“Another distinct disadvantage of converting Tata Sons into a private company from the standpoint of a minority shareholder is that various governance standards would potentially get diluted in relation to private companies,” the letter said.
The five listed Tata group companies own an 11.41 per cent stake in Tata Sons (see chart), while the Mistry family owns 18.4 per cent stake in the holding company. The Tata Trusts own a 66 per cent stake in the company.
“As directors of a public limited company holding shares in Tata Sons, it is incumbent on you to apply your mind to these important issues and discharge your duties in law, also being mindful of the fact that the investments involved are material in nature and size. I trust you will discharge your duties responsibly,” the letter said.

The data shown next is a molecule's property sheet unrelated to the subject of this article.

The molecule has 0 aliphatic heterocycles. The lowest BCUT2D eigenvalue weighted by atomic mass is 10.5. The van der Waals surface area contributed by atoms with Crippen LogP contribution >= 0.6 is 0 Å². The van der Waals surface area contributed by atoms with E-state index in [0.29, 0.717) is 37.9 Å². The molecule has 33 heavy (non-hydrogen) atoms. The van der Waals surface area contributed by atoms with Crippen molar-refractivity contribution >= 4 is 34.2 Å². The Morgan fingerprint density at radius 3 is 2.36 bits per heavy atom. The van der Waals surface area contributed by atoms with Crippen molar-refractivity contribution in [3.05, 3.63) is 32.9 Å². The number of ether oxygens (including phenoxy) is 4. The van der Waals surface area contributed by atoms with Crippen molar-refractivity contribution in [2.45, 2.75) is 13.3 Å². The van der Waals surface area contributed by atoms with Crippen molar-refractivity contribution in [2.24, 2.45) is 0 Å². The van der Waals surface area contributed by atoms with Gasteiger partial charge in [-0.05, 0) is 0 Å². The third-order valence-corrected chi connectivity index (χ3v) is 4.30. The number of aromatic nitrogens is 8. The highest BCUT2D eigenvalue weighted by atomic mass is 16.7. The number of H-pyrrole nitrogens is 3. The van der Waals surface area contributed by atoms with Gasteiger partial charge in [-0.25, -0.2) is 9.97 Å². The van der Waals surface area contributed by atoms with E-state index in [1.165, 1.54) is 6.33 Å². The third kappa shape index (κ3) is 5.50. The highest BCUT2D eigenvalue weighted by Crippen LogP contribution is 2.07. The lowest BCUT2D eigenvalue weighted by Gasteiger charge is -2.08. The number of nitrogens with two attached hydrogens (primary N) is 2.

“Further in your case, the company is a listed company and as directors you have additional responsibilities owed to public shareholders and investors in the company’s own securities,” it added.
A Tata Sons spokesperson declined to comment on the letter.
Ahead of the AGM on September 21, Tata Sons has sought shareholders’ approval to amend its memorandum of association and articles of association for the purpose of converting itself from a public limited company to a private limited one.
The change in the Tata Sons’ corporate structure will need to be cleared by a special resolution, needing at least 75 per cent votes. Besides the shareholders’ approval, the change in its status will also need an approval from the National Company Law Tribunal (NCLT).
Asked why Tata Sons was being converted into a private limited company, a spokesperson had said: “The reinstatement of Tata Sons as a private company was considered by the board to be in its best interest.”
The Mistry family plans to move the NCLT against the Tata Sons’ move.